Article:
How much is enough? That seems the central question when it comes to the broadband pipe — and for good reason. The simple truth is the typically several megabits per second that consumers enjoy over cable broadband easily handles the mainstay of online content cravings — high-quality video and audio streams. But what about tomorrow? What about the HD revolution?
Interesting questions for cable execs, who must balance the need to offer competitive broadband speeds with the overarching desire to do so at the lowest possible cost. Go overboard with upgrading the broadband pipe, and there’s a point of diminishing returns to the operator and the consumer. At least in the near term. As Time Warner Cable CEO Glenn Britt acknowledged at the CTAM Summit this summer, MSOs could theoretically crank out data to each home at a gigabit per second or more. But would consumers appreciate it? Sure, they would be able to download large files in a flash and overdose on HD goodness. But the prevailing broadband application du jour is online video (and to a lesser degree audio). That doesn’t require a gigabit. Not even close.
Of course, each market is different (especially as AT&T and Verizon lay fiber town by town). But cable operators are doing a lot with their existing plants. Case in point is CableLabs’ recent Innovation Showcase winner Harmonic, which wowed MSO execs with a demo pushing out a MPEG-4 HD video stream at 8 Mbps (standard def at 2 Mbps) over a DOCSIS 3.0 network — and another app that could handle one HD stream and two standard-def streams simultaneously using about 12 Mbps. That’s a stunning feat considering the enormous amount of data inherent in an HD stream.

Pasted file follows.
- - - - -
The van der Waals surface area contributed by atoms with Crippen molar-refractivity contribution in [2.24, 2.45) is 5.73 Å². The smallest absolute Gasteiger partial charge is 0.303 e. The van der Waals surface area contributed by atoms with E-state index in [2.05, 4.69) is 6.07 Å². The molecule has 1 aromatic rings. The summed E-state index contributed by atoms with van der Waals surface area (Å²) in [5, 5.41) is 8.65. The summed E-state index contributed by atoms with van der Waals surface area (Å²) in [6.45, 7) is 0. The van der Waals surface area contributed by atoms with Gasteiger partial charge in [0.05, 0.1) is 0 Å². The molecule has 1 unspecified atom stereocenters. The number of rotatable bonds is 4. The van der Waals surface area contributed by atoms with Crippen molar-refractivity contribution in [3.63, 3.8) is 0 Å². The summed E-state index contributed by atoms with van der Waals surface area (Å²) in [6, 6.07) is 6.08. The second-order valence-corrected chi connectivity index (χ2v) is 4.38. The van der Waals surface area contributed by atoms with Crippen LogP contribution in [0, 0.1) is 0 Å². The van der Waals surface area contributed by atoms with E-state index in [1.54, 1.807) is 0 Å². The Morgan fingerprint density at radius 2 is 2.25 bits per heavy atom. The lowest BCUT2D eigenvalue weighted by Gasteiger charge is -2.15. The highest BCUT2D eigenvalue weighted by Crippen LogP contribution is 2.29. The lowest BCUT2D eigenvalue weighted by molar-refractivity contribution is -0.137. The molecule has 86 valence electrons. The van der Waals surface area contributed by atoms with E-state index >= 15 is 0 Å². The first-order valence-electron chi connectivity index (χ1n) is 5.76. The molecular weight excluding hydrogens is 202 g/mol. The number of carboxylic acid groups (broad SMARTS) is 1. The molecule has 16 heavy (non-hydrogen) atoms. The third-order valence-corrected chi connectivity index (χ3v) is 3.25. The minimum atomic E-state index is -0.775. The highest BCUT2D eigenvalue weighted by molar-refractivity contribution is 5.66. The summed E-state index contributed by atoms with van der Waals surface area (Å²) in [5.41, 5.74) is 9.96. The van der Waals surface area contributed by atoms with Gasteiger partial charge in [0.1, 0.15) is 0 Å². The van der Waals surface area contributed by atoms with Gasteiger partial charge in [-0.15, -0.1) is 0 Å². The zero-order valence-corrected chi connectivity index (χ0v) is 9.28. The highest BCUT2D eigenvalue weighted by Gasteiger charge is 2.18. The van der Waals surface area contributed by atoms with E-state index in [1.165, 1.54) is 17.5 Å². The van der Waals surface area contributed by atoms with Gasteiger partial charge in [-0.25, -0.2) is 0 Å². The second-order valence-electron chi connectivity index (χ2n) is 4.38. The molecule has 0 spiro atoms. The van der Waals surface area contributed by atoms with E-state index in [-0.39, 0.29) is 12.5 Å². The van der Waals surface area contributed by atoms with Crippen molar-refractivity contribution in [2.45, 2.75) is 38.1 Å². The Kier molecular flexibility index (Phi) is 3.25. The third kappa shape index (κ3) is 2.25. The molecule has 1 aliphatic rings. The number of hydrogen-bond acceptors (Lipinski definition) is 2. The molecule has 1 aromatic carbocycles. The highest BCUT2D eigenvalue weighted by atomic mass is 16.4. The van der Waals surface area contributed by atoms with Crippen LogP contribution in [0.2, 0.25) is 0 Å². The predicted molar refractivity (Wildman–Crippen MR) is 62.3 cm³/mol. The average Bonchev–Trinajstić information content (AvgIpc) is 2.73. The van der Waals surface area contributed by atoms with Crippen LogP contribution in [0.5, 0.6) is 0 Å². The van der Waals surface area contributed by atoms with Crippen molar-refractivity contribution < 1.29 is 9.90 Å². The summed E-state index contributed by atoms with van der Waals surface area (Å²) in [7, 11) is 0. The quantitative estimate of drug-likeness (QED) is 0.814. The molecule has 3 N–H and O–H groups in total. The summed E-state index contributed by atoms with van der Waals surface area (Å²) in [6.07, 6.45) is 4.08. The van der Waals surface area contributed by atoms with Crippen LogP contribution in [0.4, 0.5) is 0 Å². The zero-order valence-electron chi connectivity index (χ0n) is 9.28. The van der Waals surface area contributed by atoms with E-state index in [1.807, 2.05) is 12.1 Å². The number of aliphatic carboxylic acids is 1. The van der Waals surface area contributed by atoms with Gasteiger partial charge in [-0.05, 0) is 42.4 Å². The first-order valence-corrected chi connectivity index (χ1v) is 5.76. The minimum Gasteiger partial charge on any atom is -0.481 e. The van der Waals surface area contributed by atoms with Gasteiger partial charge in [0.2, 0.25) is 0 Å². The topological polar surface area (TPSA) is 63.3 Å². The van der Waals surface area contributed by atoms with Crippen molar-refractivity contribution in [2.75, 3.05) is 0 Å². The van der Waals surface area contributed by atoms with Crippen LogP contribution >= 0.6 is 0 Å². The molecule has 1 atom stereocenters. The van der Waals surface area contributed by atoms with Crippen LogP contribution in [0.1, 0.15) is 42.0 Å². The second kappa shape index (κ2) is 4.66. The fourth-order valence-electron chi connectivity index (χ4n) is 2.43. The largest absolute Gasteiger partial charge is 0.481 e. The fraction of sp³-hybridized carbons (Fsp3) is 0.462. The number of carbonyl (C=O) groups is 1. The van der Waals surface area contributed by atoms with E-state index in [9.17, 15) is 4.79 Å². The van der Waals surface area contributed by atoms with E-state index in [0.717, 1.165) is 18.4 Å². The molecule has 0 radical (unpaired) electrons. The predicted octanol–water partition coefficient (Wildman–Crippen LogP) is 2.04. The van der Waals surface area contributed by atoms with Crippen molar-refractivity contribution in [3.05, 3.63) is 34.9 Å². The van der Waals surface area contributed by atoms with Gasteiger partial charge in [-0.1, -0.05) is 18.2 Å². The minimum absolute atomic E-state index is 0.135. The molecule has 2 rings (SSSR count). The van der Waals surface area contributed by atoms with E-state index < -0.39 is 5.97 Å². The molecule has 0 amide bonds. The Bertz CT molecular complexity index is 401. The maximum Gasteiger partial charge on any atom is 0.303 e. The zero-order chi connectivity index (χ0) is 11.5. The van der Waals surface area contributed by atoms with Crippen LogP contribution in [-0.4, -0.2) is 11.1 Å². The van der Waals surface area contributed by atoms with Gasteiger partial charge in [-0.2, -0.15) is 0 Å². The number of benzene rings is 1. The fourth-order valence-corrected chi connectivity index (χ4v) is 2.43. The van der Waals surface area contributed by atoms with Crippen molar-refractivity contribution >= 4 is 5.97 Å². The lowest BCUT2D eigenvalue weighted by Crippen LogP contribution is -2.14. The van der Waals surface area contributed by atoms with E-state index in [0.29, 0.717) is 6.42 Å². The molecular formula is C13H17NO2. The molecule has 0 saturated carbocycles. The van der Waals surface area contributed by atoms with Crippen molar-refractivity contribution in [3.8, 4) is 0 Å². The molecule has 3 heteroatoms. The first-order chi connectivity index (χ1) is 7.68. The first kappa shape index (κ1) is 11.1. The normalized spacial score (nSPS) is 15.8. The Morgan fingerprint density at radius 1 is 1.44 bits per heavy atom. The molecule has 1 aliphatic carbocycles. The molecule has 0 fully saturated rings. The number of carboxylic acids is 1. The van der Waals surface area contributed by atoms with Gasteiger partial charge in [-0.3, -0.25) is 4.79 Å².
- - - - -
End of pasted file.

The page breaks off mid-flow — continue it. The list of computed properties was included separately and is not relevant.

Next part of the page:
Of course, compression by its very nature influences picture quality — and it remains largely unclear how much of a factor that will be with consumers. Meanwhile, those broadband streams will likely flow to both computer and set-top in the future. I asked HDNet founder Mark Cuban about this, and he noted that those screens are just getting bigger, making it more difficult to satisfy consumers with highly compressed HD streams. "At some point, video providers will strive to differentiate by offering…the best possible picture quality," said Cuban, who has predicted that 70-inch screens will become standard in just a few years. "It may take 20 Mbps to get there; it may take more. It won’t be 8 Mbps."
To be sure, not everyone agrees with that assessment. But as cable faces HD-centric DirecTV and the fiber-obsessed telcos in competitive battle, it needs to closely monitor this bandwidth question every day, and in every market. How much is enough tends to change over time.
How Much Is Enough?
Michael Grebb is executive editor of CableFax Daily. He can be reached at email@example.com.